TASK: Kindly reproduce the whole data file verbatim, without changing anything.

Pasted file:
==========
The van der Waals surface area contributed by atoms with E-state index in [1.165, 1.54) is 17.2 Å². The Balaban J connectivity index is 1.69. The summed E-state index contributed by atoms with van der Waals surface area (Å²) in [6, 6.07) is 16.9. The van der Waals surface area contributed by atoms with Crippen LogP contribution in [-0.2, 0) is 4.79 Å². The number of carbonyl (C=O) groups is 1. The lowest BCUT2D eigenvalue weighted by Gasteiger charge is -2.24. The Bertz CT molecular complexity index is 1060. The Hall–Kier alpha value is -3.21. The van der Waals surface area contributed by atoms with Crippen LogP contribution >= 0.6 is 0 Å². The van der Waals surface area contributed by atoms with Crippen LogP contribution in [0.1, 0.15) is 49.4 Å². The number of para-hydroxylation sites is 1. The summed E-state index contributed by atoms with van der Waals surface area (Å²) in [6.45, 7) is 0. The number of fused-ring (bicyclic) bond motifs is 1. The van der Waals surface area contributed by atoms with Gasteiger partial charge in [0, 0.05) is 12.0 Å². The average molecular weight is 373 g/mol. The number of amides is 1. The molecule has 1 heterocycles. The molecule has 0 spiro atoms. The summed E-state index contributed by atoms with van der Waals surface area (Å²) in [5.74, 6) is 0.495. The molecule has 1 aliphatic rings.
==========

The van der Waals surface area contributed by atoms with E-state index in [1.165, 1.54) is 17.2 Å². The Balaban J connectivity index is 1.69. The summed E-state index contributed by atoms with van der Waals surface area (Å²) in [6, 6.07) is 16.9. The van der Waals surface area contributed by atoms with Crippen LogP contribution in [-0.2, 0) is 4.79 Å². The number of carbonyl (C=O) groups is 1. The lowest BCUT2D eigenvalue weighted by Gasteiger charge is -2.24. The Bertz CT molecular complexity index is 1060. The Hall–Kier alpha value is -3.21. The van der Waals surface area contributed by atoms with Crippen LogP contribution >= 0.6 is 0 Å². The van der Waals surface area contributed by atoms with Crippen LogP contribution in [0.1, 0.15) is 49.4 Å². The number of para-hydroxylation sites is 1. The summed E-state index contributed by atoms with van der Waals surface area (Å²) in [6.45, 7) is 0. The number of fused-ring (bicyclic) bond motifs is 1. The van der Waals surface area contributed by atoms with Gasteiger partial charge in [0, 0.05) is 12.0 Å². The average molecular weight is 373 g/mol. The number of amides is 1. The molecule has 1 heterocycles. The molecule has 0 spiro atoms. The summed E-state index contributed by atoms with van der Waals surface area (Å²) in [5.74, 6) is 0.495. The molecule has 1 aliphatic rings.